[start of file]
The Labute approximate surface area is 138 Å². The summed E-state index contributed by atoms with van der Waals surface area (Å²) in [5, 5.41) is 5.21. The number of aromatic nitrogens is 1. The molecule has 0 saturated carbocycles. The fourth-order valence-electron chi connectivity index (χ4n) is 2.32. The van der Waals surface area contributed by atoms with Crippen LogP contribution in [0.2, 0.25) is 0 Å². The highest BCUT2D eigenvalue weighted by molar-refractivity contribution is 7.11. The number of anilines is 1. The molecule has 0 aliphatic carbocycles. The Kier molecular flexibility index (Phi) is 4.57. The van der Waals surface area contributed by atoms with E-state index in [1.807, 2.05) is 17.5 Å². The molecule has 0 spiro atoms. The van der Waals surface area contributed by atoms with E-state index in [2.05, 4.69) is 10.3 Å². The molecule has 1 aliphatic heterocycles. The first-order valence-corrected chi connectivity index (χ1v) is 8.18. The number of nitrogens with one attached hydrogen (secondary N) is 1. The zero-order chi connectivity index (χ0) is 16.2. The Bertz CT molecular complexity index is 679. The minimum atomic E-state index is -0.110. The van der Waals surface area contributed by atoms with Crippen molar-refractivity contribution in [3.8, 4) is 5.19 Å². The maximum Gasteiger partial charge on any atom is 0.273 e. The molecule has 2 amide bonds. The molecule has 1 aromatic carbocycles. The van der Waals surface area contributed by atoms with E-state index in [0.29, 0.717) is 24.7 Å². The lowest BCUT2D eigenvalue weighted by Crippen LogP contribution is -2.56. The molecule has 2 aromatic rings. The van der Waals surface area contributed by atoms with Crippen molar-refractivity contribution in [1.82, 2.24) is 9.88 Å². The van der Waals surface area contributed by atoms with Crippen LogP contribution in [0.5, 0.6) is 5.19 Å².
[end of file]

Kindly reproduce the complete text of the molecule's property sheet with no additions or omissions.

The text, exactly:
The Labute approximate surface area is 138 Å². The summed E-state index contributed by atoms with van der Waals surface area (Å²) in [5, 5.41) is 5.21. The number of aromatic nitrogens is 1. The molecule has 0 saturated carbocycles. The fourth-order valence-electron chi connectivity index (χ4n) is 2.32. The van der Waals surface area contributed by atoms with Crippen LogP contribution in [0.2, 0.25) is 0 Å². The highest BCUT2D eigenvalue weighted by molar-refractivity contribution is 7.11. The number of anilines is 1. The molecule has 0 aliphatic carbocycles. The Kier molecular flexibility index (Phi) is 4.57. The van der Waals surface area contributed by atoms with E-state index in [1.807, 2.05) is 17.5 Å². The molecule has 0 spiro atoms. The van der Waals surface area contributed by atoms with E-state index in [2.05, 4.69) is 10.3 Å². The molecule has 1 aliphatic heterocycles. The first-order valence-corrected chi connectivity index (χ1v) is 8.18. The number of nitrogens with one attached hydrogen (secondary N) is 1. The zero-order chi connectivity index (χ0) is 16.2. The Bertz CT molecular complexity index is 679. The minimum atomic E-state index is -0.110. The van der Waals surface area contributed by atoms with Crippen molar-refractivity contribution in [3.8, 4) is 5.19 Å². The maximum Gasteiger partial charge on any atom is 0.273 e. The molecule has 2 amide bonds. The molecule has 1 aromatic carbocycles. The van der Waals surface area contributed by atoms with E-state index in [0.29, 0.717) is 24.7 Å². The lowest BCUT2D eigenvalue weighted by Crippen LogP contribution is -2.56. The molecule has 2 aromatic rings. The van der Waals surface area contributed by atoms with Crippen molar-refractivity contribution in [1.82, 2.24) is 9.88 Å². The van der Waals surface area contributed by atoms with Crippen LogP contribution in [0.5, 0.6) is 5.19 Å².